After getting a good look at Oklahoma quarterback Sam Bradford during a 2008 season in which he put up numbers most non-spread quarterbacks would find inconceivable and watching him recover from two 2009 shoulder injuries, I opined that if he stayed healthy and his work ethic matched his talent, Bradford would be the NFL's best quarterback within three years of the day he was drafted. It wasn't a hard call to make — a good glimpse of Bradford's freaky deep accuracy put me in mind of the evolutionary version of Tom Brady.
And when Bradford showed up at the 2010 scouting combine with 15 pounds of additional muscle, he put any questions about that work ethic to bed for good. It's why he was taken first overall in the 2010 draft by the St. Louis Rams, it's why he got the Rams close to the playoffs in his rookie season despite an almost comical lack of healthy receiver talent, and it's why he was voted the NFL's Offensive Rookie of the Year in a landslide.
With the lockout as his backdrop, Bradford is now taking the step that only the true greats of the game ever manage — true team leader. When the Rams began team-implemented workouts on Monday, Bradford was the one drawing plays up on cards for his teammates, the work that a quality control coach would do. Bradford had no issue with it — he figured that because the quarterback has to know more of the playbook than any other player, he would be in the best position to get everything organized from a schematic perspective.
"He would call out a play and he would also break it down and explain it to all the other guys and the young guys who were there for the first time," guard Jacob Bell told Mike Sando of ESPN.com after the first practice. "He's really doing it big. They are really breaking down and dissecting the plays, going over them, had the cards drawn up, looked pretty good out there."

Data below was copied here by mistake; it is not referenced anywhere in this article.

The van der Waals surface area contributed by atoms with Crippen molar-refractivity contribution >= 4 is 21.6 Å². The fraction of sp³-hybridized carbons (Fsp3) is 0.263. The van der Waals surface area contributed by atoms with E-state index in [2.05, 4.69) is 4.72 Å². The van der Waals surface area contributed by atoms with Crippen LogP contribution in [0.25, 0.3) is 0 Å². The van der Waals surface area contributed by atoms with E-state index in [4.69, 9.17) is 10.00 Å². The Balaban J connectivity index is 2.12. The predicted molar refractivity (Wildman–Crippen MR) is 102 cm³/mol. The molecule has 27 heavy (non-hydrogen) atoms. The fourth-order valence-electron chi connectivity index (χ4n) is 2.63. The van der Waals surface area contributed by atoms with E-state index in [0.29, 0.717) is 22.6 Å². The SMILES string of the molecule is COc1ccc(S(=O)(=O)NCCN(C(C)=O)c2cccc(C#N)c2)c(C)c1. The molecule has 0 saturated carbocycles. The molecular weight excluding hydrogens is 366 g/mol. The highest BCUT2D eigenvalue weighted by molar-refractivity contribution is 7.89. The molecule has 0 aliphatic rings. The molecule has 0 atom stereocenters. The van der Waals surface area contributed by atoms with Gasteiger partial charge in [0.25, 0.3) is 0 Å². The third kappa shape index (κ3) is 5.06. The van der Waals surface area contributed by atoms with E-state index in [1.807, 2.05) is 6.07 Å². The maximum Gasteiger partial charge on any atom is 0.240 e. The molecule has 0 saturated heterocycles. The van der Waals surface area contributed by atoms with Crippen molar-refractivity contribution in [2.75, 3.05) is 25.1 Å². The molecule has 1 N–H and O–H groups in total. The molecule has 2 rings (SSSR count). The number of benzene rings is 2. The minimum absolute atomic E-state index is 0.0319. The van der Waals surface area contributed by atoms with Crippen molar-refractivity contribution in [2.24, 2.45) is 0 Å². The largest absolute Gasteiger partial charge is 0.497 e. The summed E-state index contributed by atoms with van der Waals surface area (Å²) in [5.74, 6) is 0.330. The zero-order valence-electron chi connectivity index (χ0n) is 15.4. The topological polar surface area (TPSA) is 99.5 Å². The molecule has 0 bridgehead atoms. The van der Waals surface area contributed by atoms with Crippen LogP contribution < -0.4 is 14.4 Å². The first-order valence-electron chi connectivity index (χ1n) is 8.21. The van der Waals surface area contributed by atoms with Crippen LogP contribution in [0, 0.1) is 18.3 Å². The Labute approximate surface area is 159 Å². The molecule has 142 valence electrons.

Not only has Bradford been organizing the practices, he's also taken the step of reaching out to players on other teams familiar with the offensive systems drawn up by new offensive coordinator Josh McDaniels. Bradford told Bryan Burwell of the St. Louis Post-Dispatch that while he'd prefer not to name the players he's been "leaning on," he made it very clear that he feels great about the level of involvement and intensity in these practices. "It really wasn't hard to get everyone involved, either," Bradford said. "I've heard stories of other teams having problems getting guys to come in and set certain dates. But I sent out an email to guys and almost everyone said, 'Yep, I'm on board.'"
Guard Hank Fraley jokingly told Burwell to "Just say that we are hopelessly unorganized. Tell everyone that we have no clue what we're doing," but with Bradford as an emerging leader, there's little chance of that.
You want to know the name of the NFL's next Manning, Brady, Brees or Rodgers? Start in St. Louis.